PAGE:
It could be the title of a new prime time show (maybe it should be): The Great Discharge Paperwork Makeover. Assemble a group of bright and creative minds from across the country and put them together in an exotic location for a week to talk about something that will affect all of us one day — either ourselves or a relative. Task: Take the average tatty piece of paper that is given to patients when they leave the hospital and make it into something worthy of the great profession of medicine.
A bit of history first. Before electronic medical records became universally adopted, patients used to get a handwritten piece of paper when they left the hospital, usually within a set template. This was frequently illegible and far from optimal. Since the introduction of computerized discharge papers, sadly things have hardly got better. In most hospitals, patients receive printed pieces of paper in a dull typeface, often indecipherable using technical terms, with additional random information scattered across it.
The real-world implications of this are tangible at the coalface of medicine. Recently, I had just discharged a patient and was told by the nurse that the family was confused with the instructions that they had been given. I went to talk to the patient and the family, and when I saw the print out that was generated by the computer, I was quite shocked myself. The daughter, highly intelligent, then went on to describe in great detail what she thought was wrong with the paperwork — ranging from difficulty understanding the medications listed, to confusion about where to find the important information regarding follow-up. The type was also way too small for an older person to read. She described the paperwork looking as if the hospital “was careless.” By the end of her time talking, I was honestly left agreeing 110 percent with what she was concerned about, and couldn’t help but to apologize for the state of the standard paperwork we use. In fact, I already knew many of the things she was worried about — I’ve seen the same problem in lots of different hospitals up and down the East Coast.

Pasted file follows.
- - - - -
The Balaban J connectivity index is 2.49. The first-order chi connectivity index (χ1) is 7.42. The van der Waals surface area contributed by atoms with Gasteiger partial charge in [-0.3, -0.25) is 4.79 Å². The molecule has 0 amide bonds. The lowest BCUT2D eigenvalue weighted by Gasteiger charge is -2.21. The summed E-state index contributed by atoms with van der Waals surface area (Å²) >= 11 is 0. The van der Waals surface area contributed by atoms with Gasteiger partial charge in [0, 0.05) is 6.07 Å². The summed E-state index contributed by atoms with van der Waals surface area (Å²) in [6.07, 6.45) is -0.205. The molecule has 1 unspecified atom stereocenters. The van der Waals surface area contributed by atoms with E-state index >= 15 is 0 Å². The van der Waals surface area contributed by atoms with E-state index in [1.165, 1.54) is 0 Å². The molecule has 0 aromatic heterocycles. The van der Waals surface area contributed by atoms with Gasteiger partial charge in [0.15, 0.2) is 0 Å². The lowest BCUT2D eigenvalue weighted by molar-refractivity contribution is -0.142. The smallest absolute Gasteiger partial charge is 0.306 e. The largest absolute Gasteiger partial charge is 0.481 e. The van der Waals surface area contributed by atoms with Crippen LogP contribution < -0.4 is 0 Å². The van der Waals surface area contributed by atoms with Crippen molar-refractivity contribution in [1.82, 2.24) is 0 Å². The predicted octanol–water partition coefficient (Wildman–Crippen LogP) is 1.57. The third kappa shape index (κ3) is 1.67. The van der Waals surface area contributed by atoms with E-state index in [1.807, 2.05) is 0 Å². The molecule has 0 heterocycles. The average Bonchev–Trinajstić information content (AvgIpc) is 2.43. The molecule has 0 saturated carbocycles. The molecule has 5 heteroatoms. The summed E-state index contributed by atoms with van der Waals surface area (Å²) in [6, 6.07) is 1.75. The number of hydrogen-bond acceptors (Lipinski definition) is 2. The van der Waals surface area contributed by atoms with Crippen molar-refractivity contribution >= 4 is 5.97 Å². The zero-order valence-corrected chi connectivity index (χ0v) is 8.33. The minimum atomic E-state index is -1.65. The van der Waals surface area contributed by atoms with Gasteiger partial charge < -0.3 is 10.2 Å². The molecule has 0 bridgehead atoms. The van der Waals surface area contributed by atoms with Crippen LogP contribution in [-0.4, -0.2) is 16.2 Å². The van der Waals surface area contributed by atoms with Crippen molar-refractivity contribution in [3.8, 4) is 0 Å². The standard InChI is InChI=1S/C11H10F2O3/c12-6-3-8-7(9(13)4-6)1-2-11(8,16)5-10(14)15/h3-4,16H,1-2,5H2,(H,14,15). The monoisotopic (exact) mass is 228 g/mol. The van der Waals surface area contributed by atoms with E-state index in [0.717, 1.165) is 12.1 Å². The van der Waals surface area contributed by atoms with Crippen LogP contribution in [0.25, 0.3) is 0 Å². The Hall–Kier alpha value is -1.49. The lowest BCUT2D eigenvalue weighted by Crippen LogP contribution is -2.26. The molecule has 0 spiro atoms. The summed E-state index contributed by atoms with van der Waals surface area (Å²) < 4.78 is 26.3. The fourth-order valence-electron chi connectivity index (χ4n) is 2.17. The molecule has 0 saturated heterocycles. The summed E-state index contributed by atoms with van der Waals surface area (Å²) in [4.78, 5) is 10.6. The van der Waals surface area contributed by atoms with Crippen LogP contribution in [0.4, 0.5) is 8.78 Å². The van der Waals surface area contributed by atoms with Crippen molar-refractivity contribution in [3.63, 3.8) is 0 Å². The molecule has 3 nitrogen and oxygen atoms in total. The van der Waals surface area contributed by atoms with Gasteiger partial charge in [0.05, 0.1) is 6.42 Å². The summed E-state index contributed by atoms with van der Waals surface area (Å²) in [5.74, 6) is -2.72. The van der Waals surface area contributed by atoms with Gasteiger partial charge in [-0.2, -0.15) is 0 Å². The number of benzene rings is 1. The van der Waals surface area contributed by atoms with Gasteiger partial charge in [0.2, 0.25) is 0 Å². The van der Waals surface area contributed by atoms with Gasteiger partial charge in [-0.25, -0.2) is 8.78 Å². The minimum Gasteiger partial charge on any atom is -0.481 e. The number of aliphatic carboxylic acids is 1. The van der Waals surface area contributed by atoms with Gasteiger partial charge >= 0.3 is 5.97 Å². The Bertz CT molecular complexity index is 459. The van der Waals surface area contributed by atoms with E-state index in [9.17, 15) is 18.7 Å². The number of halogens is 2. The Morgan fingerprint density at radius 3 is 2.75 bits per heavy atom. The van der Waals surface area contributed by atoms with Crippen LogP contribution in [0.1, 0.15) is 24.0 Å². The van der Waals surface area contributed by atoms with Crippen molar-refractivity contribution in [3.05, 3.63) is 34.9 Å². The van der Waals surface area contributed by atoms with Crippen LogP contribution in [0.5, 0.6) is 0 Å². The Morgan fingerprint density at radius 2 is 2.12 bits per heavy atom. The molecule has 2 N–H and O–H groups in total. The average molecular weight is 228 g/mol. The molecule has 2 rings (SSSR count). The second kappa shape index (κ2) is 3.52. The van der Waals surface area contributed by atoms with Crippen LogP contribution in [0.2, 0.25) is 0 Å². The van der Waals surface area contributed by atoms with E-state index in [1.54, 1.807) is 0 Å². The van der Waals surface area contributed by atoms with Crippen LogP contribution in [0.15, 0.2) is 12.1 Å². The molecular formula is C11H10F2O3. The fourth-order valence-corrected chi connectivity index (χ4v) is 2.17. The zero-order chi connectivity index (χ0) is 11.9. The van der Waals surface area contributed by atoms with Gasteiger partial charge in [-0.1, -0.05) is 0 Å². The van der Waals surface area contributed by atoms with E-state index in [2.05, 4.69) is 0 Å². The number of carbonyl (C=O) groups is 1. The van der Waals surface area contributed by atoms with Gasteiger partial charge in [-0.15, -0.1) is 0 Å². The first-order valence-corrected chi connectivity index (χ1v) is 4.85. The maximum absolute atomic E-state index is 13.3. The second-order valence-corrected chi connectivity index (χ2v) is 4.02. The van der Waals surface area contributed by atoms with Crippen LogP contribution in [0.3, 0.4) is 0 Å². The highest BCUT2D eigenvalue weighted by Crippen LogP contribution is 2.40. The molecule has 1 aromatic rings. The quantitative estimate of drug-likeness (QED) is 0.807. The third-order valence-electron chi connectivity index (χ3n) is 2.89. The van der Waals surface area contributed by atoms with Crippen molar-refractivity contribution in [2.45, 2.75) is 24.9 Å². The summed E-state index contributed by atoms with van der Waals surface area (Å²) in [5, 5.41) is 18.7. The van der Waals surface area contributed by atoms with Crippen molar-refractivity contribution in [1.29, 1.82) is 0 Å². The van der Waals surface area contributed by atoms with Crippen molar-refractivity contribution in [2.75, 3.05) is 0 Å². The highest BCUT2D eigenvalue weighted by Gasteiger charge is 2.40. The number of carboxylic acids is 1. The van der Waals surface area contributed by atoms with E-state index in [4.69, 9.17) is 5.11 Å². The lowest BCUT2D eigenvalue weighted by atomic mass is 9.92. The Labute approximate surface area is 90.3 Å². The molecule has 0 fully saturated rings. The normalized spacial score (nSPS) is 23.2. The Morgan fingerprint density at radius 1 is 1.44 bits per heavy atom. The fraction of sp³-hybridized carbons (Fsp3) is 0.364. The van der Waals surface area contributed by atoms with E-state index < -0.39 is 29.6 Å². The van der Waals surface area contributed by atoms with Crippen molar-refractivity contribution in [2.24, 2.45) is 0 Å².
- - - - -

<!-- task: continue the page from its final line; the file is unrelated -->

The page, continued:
But back to The Great Discharge Paperwork Makeover. The contestants should be a mixture of the sensible and creative. Clinicians, IT professionals, administrators, patient advocates and designers. They have one week to make a gold-standard template discharge paperwork that is eye-catching, logical, intuitive and makes it easy for anyone to read. It should be colored, have bigger writing, and plenty of space for all the important clinical information — especially the follow-up instructions. The prize for doing this: a big thank-you and blessings from the millions of discharged patients every year.
Suneel Dhand is an internal medicine physician and author of Thomas Jefferson: Lessons from a Secret Buddha and High Percentage Wellness Steps: Natural, Proven, Everyday Steps to Improve Your Health & Well-being. He blogs at his self-titled site, Suneel Dhand.
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